The goals of the plan were the object of mass discussion and evaluation, according to the overall and guiding political objectives. Where should society be heading and how should we be getting there? There was the principle of overcoming the "three great differences"—overcoming the gaps and inequalities between industry and agriculture, town and country, and mental and manual labor.

A plan is not just some "input-output" cookbook, or some grandiose set of marching orders. A socialist plan, first and foremost, serves and concentrates the political and social objectives of the revolution.

One of the primary purposes of a socialist plan is to give people a deep and accurate understanding of the conditions of society and of people’s real interrelations with one another—precisely what the market with its mystification can never do. The masses need to have wide knowledge of the whole system: its economic laws, its contradictions, and its goals.

A socialist plan is worthless and unworkable if the masses are not politically won to it—because it is the masses that have to grasp and act on it; it is the masses who have to define and carry out responsibilities…to do that with the interests of the whole society, the whole revolution, and the whole world in mind. This is why planning has to be linked with mass social movements and with political campaigns focusing attention on the key issues confronting society.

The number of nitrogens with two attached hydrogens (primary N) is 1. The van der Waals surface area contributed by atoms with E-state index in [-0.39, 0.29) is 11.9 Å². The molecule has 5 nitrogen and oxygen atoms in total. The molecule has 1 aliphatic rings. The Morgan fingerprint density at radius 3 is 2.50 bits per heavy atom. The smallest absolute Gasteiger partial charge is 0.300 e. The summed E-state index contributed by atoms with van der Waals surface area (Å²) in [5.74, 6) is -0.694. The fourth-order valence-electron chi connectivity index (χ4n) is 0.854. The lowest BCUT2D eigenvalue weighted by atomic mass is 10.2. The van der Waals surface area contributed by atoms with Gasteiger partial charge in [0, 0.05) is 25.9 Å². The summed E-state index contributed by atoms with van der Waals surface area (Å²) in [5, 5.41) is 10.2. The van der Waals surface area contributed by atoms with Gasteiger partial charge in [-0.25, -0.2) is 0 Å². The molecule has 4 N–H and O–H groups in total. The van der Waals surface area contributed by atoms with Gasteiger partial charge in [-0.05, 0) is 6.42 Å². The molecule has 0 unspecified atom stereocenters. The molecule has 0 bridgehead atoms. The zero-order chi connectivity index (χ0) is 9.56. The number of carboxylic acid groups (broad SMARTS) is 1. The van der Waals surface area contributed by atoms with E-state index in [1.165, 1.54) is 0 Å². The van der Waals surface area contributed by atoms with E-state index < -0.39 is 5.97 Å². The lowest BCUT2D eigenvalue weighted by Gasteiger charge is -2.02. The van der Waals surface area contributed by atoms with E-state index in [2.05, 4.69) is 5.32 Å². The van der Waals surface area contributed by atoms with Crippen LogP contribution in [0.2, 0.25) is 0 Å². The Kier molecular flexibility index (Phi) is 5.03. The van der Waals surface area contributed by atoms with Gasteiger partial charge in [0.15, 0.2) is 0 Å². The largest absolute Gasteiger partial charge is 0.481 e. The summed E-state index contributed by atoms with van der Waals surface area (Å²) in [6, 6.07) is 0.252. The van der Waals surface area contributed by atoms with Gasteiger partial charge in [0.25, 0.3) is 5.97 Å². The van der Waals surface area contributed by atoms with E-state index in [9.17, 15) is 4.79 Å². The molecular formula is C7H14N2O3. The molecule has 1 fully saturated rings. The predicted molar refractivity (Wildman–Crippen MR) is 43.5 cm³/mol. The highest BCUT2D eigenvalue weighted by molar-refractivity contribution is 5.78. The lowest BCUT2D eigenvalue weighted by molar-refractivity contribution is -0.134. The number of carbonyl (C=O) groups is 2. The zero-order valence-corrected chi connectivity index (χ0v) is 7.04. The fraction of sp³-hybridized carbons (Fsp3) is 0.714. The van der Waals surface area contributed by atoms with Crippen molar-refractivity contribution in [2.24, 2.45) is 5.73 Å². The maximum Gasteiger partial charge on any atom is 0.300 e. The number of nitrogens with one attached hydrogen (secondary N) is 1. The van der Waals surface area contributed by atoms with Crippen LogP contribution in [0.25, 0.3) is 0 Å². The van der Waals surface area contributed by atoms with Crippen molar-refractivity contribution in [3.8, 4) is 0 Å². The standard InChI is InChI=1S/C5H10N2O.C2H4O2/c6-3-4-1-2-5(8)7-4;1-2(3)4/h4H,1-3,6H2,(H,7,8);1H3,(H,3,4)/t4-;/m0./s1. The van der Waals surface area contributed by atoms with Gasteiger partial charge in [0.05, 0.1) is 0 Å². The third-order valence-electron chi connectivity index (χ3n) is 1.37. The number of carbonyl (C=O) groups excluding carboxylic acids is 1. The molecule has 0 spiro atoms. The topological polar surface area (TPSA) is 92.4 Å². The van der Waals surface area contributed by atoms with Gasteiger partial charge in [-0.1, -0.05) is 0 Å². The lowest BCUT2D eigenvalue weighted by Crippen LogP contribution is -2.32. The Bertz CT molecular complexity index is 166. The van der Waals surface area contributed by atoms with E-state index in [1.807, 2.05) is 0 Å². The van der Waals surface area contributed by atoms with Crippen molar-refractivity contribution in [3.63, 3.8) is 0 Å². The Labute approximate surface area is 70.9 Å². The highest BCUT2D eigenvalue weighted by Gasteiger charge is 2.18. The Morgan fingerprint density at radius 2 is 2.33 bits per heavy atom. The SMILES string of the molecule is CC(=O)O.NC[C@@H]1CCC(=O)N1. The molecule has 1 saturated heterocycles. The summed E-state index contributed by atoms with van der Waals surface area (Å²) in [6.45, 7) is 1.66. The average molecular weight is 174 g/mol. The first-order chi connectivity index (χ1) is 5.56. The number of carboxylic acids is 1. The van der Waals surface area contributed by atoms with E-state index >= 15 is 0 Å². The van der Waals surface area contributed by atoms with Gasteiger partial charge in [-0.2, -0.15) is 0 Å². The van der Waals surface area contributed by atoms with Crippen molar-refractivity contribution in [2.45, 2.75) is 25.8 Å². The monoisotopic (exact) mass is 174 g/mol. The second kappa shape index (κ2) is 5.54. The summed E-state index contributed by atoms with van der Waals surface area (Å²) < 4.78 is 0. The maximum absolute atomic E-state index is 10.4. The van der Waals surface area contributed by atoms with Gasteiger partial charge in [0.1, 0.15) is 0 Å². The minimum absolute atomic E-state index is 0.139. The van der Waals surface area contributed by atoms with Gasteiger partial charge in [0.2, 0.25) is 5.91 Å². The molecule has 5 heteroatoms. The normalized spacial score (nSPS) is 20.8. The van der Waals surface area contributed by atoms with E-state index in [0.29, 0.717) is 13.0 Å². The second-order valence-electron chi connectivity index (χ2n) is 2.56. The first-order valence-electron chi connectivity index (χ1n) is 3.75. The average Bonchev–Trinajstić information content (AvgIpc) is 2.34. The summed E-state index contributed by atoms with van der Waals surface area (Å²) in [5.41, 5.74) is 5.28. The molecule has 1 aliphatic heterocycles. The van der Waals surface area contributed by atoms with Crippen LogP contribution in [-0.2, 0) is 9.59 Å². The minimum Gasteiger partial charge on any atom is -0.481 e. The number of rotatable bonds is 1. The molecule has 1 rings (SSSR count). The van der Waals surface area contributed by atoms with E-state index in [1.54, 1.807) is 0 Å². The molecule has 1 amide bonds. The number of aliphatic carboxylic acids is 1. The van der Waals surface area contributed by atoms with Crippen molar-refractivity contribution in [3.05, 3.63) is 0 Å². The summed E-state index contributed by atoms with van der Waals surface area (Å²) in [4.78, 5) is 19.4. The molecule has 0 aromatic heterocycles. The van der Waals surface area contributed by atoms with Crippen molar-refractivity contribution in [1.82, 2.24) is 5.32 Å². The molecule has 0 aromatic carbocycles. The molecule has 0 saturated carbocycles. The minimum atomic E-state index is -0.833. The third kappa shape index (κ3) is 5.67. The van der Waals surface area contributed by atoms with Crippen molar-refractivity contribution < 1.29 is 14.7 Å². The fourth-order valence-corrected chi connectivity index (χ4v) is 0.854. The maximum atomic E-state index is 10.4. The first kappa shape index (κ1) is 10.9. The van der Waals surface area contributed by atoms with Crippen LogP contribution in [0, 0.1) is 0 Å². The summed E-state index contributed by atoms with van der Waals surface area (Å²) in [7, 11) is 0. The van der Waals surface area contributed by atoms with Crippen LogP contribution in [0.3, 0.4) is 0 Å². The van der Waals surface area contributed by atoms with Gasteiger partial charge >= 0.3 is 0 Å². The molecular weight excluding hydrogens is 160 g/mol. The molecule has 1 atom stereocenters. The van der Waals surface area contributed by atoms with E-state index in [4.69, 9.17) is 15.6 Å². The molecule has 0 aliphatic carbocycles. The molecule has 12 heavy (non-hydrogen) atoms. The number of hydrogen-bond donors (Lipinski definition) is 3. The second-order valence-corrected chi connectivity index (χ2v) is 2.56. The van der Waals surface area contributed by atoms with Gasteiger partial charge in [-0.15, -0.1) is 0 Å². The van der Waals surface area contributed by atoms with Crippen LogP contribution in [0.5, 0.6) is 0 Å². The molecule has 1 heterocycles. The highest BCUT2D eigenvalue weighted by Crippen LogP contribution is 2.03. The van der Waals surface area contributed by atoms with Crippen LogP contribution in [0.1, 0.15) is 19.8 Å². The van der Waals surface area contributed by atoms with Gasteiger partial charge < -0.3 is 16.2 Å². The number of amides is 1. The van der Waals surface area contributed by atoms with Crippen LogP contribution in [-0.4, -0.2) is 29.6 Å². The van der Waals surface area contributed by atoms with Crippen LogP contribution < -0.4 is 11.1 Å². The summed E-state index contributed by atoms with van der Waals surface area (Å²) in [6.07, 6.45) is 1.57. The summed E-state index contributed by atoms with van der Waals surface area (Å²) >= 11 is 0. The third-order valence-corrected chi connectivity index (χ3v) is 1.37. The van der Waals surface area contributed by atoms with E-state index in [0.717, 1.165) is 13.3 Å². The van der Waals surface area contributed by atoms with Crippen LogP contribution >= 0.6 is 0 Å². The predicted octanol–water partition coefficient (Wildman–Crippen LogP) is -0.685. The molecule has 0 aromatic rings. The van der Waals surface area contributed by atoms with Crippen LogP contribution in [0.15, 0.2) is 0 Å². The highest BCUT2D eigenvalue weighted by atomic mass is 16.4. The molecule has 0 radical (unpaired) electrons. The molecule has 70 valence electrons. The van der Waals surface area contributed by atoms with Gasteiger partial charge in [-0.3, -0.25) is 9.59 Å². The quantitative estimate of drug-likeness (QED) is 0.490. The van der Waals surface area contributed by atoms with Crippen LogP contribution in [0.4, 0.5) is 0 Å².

In sum, the planning system has to rely on collective responsibility. Socialist planning is the practice of the "mass line": carried out in accordance with the interests of the masses and on the basis of mobilizing the masses.

D. The RCP Draft Programme and Commodity Relations.
The recent Draft Programme of the Revolutionary Communist Party,USA explains that commodity-money relations cannot be immediately overcome under socialism. They will persist for some time. [See the DP section: The New Socialist Economy, Part 1: Grasp Revolution, Promote Production]

The law of value-- according to which the value of things produced is equivalent to the socially necessary labor time required to produce them—will play a role, a secondary role, but a role nonetheless, in the socialist economy. Socialist production will still have features of commodity production. A commodity has two aspects. It has use-value—it satisfies a human want; and it has exchange value--it can be exchanged for other commodities according to the value it contains.